Saturday, August 8, 2020
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L is for Longing (The permanent ache)

L is for LongingTime has not healed me. Time will not heal me. Yes, I believe I am healing, but there is a difference between healing and healed. The first is a process; the second is an end that I will not reach until I am with my babies again, an end that I will not reach in this lifetime.

What time has done for me is dull the edges of grief. It’s made the sharp, breathless, world-is-spiraling, chest-is-aching kind of pain less pronounced, less consistent, and replaced it with longing—a much softer companion.

I take this longing wherever I go. I feel it in my bones, in my gut, in my chest. It’s with me when I think of my children, when I write of them, when my hand instinctively reaches for and touches my pendant and this touch invokes their names: Calvin, Rainbow, Gaelen. This longing is with me when I look at their father. It’s with me when I see other children and wonder what my three (I have three!) would be doing if they had lived.

I take this longing wherever I go. It reminds me that I am their mother, and I will always long for my babies.

Is it the same for you?

Has time changed changed your grief at all? Which part of your grieving has taken permanent residence in your heart?

This post is a part of a series called Unpacking Grief, which I began as part of the Blogging from A to Z April Challenge.

Crystal is a mother-wife-writer whose explorations include parenting, grief, food, and semi-crunchy living. She is currently an MFA in writing student, a content editor for Still Standing Magazine, and the technical editor for Switchback.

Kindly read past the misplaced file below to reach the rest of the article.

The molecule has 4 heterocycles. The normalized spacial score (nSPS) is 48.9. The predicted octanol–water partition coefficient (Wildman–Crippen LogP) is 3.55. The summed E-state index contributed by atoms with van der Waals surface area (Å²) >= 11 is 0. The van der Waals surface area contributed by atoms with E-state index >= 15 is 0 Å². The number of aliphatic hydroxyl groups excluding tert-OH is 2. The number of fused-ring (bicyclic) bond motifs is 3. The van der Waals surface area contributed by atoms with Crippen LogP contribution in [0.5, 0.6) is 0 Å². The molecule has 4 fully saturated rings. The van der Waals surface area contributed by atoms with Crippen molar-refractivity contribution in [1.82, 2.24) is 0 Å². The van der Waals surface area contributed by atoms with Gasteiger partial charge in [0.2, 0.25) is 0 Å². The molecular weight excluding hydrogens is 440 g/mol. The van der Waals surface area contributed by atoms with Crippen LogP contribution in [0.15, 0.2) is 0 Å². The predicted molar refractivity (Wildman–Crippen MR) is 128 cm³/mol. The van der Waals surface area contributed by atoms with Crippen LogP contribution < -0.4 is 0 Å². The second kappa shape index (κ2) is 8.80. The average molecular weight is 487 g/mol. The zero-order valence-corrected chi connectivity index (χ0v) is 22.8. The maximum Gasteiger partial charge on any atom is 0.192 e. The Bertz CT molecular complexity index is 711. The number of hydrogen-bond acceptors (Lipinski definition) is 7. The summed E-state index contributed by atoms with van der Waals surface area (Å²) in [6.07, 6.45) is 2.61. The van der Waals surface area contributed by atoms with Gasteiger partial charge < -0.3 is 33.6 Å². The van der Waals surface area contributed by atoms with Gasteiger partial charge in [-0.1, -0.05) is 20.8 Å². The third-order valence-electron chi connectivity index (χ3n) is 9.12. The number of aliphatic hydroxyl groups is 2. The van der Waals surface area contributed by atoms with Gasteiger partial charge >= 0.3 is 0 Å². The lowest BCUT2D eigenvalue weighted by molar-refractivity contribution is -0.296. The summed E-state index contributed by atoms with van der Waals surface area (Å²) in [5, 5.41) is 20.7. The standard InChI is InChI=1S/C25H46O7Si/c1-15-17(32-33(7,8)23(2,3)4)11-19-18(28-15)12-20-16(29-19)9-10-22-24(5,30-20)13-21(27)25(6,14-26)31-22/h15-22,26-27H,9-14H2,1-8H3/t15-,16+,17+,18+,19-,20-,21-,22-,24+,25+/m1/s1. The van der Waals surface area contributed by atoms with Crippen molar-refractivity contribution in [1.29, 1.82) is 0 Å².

0 thoughts on “L is for Longing (The permanent ache)

  1. I think LONGING is a perfect word for what I feel too. Grief is lighter to carry around but I feel the longing everywhere I go. When hubby and I see a girl right around Joey’s age, we both turn away and he tells me “I know…” Every time I see a friend pregnant or with her recent newborn on Facebook, I ache with that longing for my own child.

    1. Those words, “I know…” say so much don’t they? I never thought I could get to a point where I could look at a baby around Calvin’s age and smile (yes, the longing is still there) instead of cringe and want to go running in the opposite direction. But a little over two years later, and it does happen. It’s nice to have this longing with me. Newborns (and sometimes preggos) are another story though… I’m still working on that.

  2. I think it is a constant healing and the end of healing is never reached until we are with our babies again.

    Time has def changed my grief. It is lighter and easier to bear-it doesn’t weigh me down like it used to or consume me. I still think of my babies but not with as much sadness. Much more joy!

  3. I like to call grief a roller coaster. It comes and goes. People expect that when certain events in your life occur, that you are cured. That couldn’t be further from the truth. Sometimes it brings back rawness and newness of the grief. Some periods of time are easier then others. *hugs*

"Do not let any unwholesome talk come out of your mouths, but only what is helpful for building others up according to their needs, that it may benefit those who listen." (Ephesians 4:29)

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